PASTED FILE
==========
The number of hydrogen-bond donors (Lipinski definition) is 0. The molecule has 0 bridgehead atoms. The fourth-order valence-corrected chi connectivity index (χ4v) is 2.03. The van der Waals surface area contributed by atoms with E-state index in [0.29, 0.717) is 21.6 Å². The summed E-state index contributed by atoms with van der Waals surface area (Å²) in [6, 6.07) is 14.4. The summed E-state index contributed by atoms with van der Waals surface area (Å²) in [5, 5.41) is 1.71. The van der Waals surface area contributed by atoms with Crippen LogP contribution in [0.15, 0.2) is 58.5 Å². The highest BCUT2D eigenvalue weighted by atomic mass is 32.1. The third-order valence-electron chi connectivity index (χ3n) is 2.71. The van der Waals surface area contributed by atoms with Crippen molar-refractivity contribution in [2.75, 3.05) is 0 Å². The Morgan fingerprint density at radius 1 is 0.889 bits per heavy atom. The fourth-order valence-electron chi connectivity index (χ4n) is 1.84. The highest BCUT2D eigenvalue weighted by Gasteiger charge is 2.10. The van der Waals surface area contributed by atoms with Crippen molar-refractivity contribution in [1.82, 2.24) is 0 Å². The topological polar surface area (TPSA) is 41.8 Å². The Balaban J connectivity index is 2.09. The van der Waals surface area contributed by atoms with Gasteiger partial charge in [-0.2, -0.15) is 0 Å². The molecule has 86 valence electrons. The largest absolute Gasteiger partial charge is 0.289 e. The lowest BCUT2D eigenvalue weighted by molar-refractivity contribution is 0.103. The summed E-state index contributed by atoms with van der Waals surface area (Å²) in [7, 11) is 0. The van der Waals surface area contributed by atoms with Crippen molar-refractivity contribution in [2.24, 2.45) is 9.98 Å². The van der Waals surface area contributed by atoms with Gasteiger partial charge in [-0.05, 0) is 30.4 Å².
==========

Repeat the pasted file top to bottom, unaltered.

The number of hydrogen-bond donors (Lipinski definition) is 0. The molecule has 0 bridgehead atoms. The fourth-order valence-corrected chi connectivity index (χ4v) is 2.03. The van der Waals surface area contributed by atoms with E-state index in [0.29, 0.717) is 21.6 Å². The summed E-state index contributed by atoms with van der Waals surface area (Å²) in [6, 6.07) is 14.4. The summed E-state index contributed by atoms with van der Waals surface area (Å²) in [5, 5.41) is 1.71. The van der Waals surface area contributed by atoms with Crippen LogP contribution in [0.15, 0.2) is 58.5 Å². The highest BCUT2D eigenvalue weighted by atomic mass is 32.1. The third-order valence-electron chi connectivity index (χ3n) is 2.71. The van der Waals surface area contributed by atoms with Crippen molar-refractivity contribution in [2.75, 3.05) is 0 Å². The Morgan fingerprint density at radius 1 is 0.889 bits per heavy atom. The fourth-order valence-electron chi connectivity index (χ4n) is 1.84. The highest BCUT2D eigenvalue weighted by Gasteiger charge is 2.10. The van der Waals surface area contributed by atoms with Crippen molar-refractivity contribution in [1.82, 2.24) is 0 Å². The topological polar surface area (TPSA) is 41.8 Å². The Balaban J connectivity index is 2.09. The van der Waals surface area contributed by atoms with Gasteiger partial charge in [-0.2, -0.15) is 0 Å². The molecule has 86 valence electrons. The largest absolute Gasteiger partial charge is 0.289 e. The lowest BCUT2D eigenvalue weighted by molar-refractivity contribution is 0.103. The summed E-state index contributed by atoms with van der Waals surface area (Å²) in [7, 11) is 0. The van der Waals surface area contributed by atoms with Crippen molar-refractivity contribution in [2.24, 2.45) is 9.98 Å². The van der Waals surface area contributed by atoms with Gasteiger partial charge in [-0.05, 0) is 30.4 Å².